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Suzan Waller Ph.D. And Harlan Schottenstein M.A..

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Presentation on theme: "Suzan Waller Ph.D. And Harlan Schottenstein M.A.."— Presentation transcript:

1 Suzan Waller Ph.D. And Harlan Schottenstein M.A.

2 The Issue On Line Learning  The Good- On Line Learning allows greater learning options for students with many different obligations and responsibilities. Students are used to using social networking sites.  The Sometimes NotSoGood- Learning is asynchronous. Students work at different levels of independence. Interactions take place with other students and instructors, through bulletin board postings, through emails Other alternatives technologies (chat rooms, etc.)

3 Social Networking Social networking is a common means of communicating by students of all ages. Stressful situations can develop in the classroom but the social network between instructor, other students and the administration can help monitor and react to these interactions. Students may feel empowered to express themselves online with less restraint then they might in a classrooms setting

4 The Role of Color Blind Social Attitudes by Students in a Social Networking Site. A study by Tynes and Markoe in an article published in the Journal of Diversity and Higher Education, in 2010 states: “European Americans and participants high in racial color blindness were more likely to be in the not bothered reaction group.” And, “This research suggests that the color-blind ideal commonly socialized and valued among European Americans may actually be detrimental to race relations on college campuses.”

5 Color Blind Racial Attitudes May Be Counter Intuitive. How do instructors interact with students when they observe a adversarial situation on line?

6 The Role of Color-Blind Racial Attitudes in Reactions to Racial Discrimination in Online Education Online education facilitates more impersonal communication with other students as well as with professors. Even if names can be attached to written comments, the fact that these comments can be made in other than a face-to-face setting seems at times to facilitate delivery of content that would not be spoken in a face-to-face environment.

7 Even if we expect faculty members to show color blindness in assigning grades without regard to the skin color of the student, we also reasonably expect faculty members not to condone racially or ethnically tinted communications when they become part of the class interaction. Allowing such potentially harmful communication to go unchecked likely detracts from the learning experience of the targeted students; lack of constructive response from the faculty member underutilizes the growth and learning opportunities for all students.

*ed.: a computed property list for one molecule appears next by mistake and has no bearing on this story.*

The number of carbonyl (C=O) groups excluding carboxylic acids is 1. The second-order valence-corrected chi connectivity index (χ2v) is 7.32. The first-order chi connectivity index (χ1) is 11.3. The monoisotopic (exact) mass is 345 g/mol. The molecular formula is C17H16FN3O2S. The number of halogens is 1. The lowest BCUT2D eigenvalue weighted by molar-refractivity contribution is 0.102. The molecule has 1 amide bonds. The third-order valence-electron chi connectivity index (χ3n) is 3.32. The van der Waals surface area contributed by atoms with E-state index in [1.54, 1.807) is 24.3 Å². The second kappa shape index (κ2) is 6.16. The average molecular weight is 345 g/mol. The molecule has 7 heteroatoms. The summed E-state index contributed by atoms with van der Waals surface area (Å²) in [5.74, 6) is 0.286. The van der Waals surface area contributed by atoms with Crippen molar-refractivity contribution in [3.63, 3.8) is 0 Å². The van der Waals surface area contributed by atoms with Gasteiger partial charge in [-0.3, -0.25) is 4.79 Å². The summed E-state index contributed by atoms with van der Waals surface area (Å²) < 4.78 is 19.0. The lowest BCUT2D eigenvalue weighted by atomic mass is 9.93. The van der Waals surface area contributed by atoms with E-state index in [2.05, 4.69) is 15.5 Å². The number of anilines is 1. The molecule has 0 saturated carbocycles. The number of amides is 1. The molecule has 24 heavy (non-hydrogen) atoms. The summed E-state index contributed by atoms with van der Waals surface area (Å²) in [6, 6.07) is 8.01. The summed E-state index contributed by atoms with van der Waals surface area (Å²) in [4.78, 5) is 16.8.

8 Create a research project Tynes study focused on student interaction on Social Networking sites Create a research project that focuses on the course instructor. Hypothesis Based upon the review of literature, we make the following prediction. Hypothesis: Expressions of color-blind racial attitudes increase the likelihood that adjunct professors will not respond to racially charged student comments.

9 Pretest Methodology The Scenario  Have instructors take the CoBRA  respond to bulletin board responses Questions are designed to evaluate the effectiveness of the scenario at portraying prejudicial communication. -Researchers will analyze open-ended questions for themes and general responses; all of this information will be integrated into the instrumentation and methodological decisions made pertaining to the full research strategy.

10 Scenario Subjects in this study are presented with a scenario involving a professor’s self-introduction to the class encouragement to the students to ask questions early rather than waiting until the assignment is due.

11 This is the text of the professor’s introduction: “Greetings, my name is Professor X and I would like to welcome you to class. There is a lot of material that needs to be covered so it is important that you come to class prepared. Make sure you have done all the readings for the week before you get to class and have the assignments done. There will be some team assignments coming up, and I expect good class participation, so it is helpful if we get to know each other a little bit before class starts.